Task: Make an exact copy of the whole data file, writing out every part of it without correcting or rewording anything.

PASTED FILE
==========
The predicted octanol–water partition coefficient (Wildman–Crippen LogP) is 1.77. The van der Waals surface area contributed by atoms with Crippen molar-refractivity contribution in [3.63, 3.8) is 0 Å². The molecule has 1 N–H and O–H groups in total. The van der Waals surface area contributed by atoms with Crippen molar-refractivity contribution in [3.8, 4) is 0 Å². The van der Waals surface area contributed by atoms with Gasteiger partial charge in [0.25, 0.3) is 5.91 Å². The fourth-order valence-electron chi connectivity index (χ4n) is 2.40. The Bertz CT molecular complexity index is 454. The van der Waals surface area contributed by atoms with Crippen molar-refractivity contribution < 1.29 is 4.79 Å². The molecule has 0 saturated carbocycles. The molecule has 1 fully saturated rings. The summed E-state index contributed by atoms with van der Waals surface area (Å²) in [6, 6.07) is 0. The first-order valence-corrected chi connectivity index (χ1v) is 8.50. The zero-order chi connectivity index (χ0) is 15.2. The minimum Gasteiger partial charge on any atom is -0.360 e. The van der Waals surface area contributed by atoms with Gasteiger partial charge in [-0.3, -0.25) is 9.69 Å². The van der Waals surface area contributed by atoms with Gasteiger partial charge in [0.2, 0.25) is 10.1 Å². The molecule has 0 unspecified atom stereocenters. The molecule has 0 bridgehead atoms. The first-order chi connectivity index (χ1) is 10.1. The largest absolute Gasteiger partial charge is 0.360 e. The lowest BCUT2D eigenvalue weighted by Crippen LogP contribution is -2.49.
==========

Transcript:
The predicted octanol–water partition coefficient (Wildman–Crippen LogP) is 1.77. The van der Waals surface area contributed by atoms with Crippen molar-refractivity contribution in [3.63, 3.8) is 0 Å². The molecule has 1 N–H and O–H groups in total. The van der Waals surface area contributed by atoms with Crippen molar-refractivity contribution in [3.8, 4) is 0 Å². The van der Waals surface area contributed by atoms with Gasteiger partial charge in [0.25, 0.3) is 5.91 Å². The fourth-order valence-electron chi connectivity index (χ4n) is 2.40. The Bertz CT molecular complexity index is 454. The van der Waals surface area contributed by atoms with Crippen molar-refractivity contribution < 1.29 is 4.79 Å². The molecule has 0 saturated carbocycles. The molecule has 1 fully saturated rings. The summed E-state index contributed by atoms with van der Waals surface area (Å²) in [6, 6.07) is 0. The first-order valence-corrected chi connectivity index (χ1v) is 8.50. The zero-order chi connectivity index (χ0) is 15.2. The minimum Gasteiger partial charge on any atom is -0.360 e. The van der Waals surface area contributed by atoms with Gasteiger partial charge in [-0.3, -0.25) is 9.69 Å². The van der Waals surface area contributed by atoms with Gasteiger partial charge in [0.2, 0.25) is 10.1 Å². The molecule has 0 unspecified atom stereocenters. The molecule has 0 bridgehead atoms. The first-order chi connectivity index (χ1) is 10.1. The largest absolute Gasteiger partial charge is 0.360 e. The lowest BCUT2D eigenvalue weighted by Crippen LogP contribution is -2.49.